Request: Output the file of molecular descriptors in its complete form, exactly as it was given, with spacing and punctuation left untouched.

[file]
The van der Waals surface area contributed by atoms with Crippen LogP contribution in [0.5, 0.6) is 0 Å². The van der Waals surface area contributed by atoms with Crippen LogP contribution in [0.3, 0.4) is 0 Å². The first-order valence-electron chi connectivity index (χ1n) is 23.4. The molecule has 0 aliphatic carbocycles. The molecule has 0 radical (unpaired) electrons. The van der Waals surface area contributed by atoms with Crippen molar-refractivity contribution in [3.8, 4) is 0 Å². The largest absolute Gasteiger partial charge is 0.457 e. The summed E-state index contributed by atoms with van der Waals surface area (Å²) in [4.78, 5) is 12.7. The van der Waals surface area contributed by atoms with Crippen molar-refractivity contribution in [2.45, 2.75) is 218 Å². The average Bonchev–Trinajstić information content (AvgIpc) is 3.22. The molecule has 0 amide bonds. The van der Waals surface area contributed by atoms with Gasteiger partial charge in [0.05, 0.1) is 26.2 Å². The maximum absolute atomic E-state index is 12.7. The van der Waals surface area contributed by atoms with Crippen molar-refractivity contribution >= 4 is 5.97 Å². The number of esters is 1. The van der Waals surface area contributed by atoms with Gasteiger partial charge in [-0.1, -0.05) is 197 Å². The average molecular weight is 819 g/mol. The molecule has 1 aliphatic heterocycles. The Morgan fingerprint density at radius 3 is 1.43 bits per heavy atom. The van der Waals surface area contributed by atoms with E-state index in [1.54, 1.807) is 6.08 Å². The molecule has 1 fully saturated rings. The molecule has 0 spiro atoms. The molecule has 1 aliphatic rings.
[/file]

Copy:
The van der Waals surface area contributed by atoms with Crippen LogP contribution in [0.5, 0.6) is 0 Å². The van der Waals surface area contributed by atoms with Crippen LogP contribution in [0.3, 0.4) is 0 Å². The first-order valence-electron chi connectivity index (χ1n) is 23.4. The molecule has 0 aliphatic carbocycles. The molecule has 0 radical (unpaired) electrons. The van der Waals surface area contributed by atoms with Crippen molar-refractivity contribution in [3.8, 4) is 0 Å². The largest absolute Gasteiger partial charge is 0.457 e. The summed E-state index contributed by atoms with van der Waals surface area (Å²) in [4.78, 5) is 12.7. The van der Waals surface area contributed by atoms with Crippen molar-refractivity contribution in [2.45, 2.75) is 218 Å². The average Bonchev–Trinajstić information content (AvgIpc) is 3.22. The molecule has 0 amide bonds. The van der Waals surface area contributed by atoms with Gasteiger partial charge in [0.05, 0.1) is 26.2 Å². The maximum absolute atomic E-state index is 12.7. The van der Waals surface area contributed by atoms with Crippen molar-refractivity contribution >= 4 is 5.97 Å². The number of esters is 1. The van der Waals surface area contributed by atoms with Gasteiger partial charge in [-0.1, -0.05) is 197 Å². The average molecular weight is 819 g/mol. The molecule has 1 aliphatic heterocycles. The Morgan fingerprint density at radius 3 is 1.43 bits per heavy atom. The van der Waals surface area contributed by atoms with E-state index in [1.54, 1.807) is 6.08 Å². The molecule has 1 fully saturated rings. The molecule has 0 spiro atoms. The molecule has 1 aliphatic rings.